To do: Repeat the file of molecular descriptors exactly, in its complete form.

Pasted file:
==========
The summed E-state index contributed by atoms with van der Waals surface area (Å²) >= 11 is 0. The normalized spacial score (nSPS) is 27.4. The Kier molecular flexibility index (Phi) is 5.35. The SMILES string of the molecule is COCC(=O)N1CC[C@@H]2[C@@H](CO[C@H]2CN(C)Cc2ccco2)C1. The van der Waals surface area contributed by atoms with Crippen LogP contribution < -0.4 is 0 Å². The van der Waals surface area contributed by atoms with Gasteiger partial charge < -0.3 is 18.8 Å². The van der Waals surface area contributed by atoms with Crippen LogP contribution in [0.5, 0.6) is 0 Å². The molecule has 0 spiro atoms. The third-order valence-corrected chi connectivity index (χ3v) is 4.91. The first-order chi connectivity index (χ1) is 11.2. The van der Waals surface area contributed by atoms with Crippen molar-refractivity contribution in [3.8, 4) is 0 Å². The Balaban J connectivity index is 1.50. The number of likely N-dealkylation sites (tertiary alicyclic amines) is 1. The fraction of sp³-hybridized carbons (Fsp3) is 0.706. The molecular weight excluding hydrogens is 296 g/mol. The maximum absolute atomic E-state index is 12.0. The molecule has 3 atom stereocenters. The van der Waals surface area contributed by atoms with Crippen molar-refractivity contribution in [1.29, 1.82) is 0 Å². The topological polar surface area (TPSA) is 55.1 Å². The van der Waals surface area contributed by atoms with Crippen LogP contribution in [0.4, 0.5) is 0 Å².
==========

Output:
The summed E-state index contributed by atoms with van der Waals surface area (Å²) >= 11 is 0. The normalized spacial score (nSPS) is 27.4. The Kier molecular flexibility index (Phi) is 5.35. The SMILES string of the molecule is COCC(=O)N1CC[C@@H]2[C@@H](CO[C@H]2CN(C)Cc2ccco2)C1. The van der Waals surface area contributed by atoms with Crippen LogP contribution < -0.4 is 0 Å². The van der Waals surface area contributed by atoms with Gasteiger partial charge < -0.3 is 18.8 Å². The van der Waals surface area contributed by atoms with Crippen LogP contribution in [0.5, 0.6) is 0 Å². The molecule has 0 spiro atoms. The third-order valence-corrected chi connectivity index (χ3v) is 4.91. The first-order chi connectivity index (χ1) is 11.2. The van der Waals surface area contributed by atoms with Crippen molar-refractivity contribution in [3.8, 4) is 0 Å². The Balaban J connectivity index is 1.50. The number of likely N-dealkylation sites (tertiary alicyclic amines) is 1. The fraction of sp³-hybridized carbons (Fsp3) is 0.706. The molecular weight excluding hydrogens is 296 g/mol. The maximum absolute atomic E-state index is 12.0. The molecule has 3 atom stereocenters. The van der Waals surface area contributed by atoms with Crippen molar-refractivity contribution in [1.29, 1.82) is 0 Å². The topological polar surface area (TPSA) is 55.1 Å². The van der Waals surface area contributed by atoms with Crippen LogP contribution in [0.4, 0.5) is 0 Å².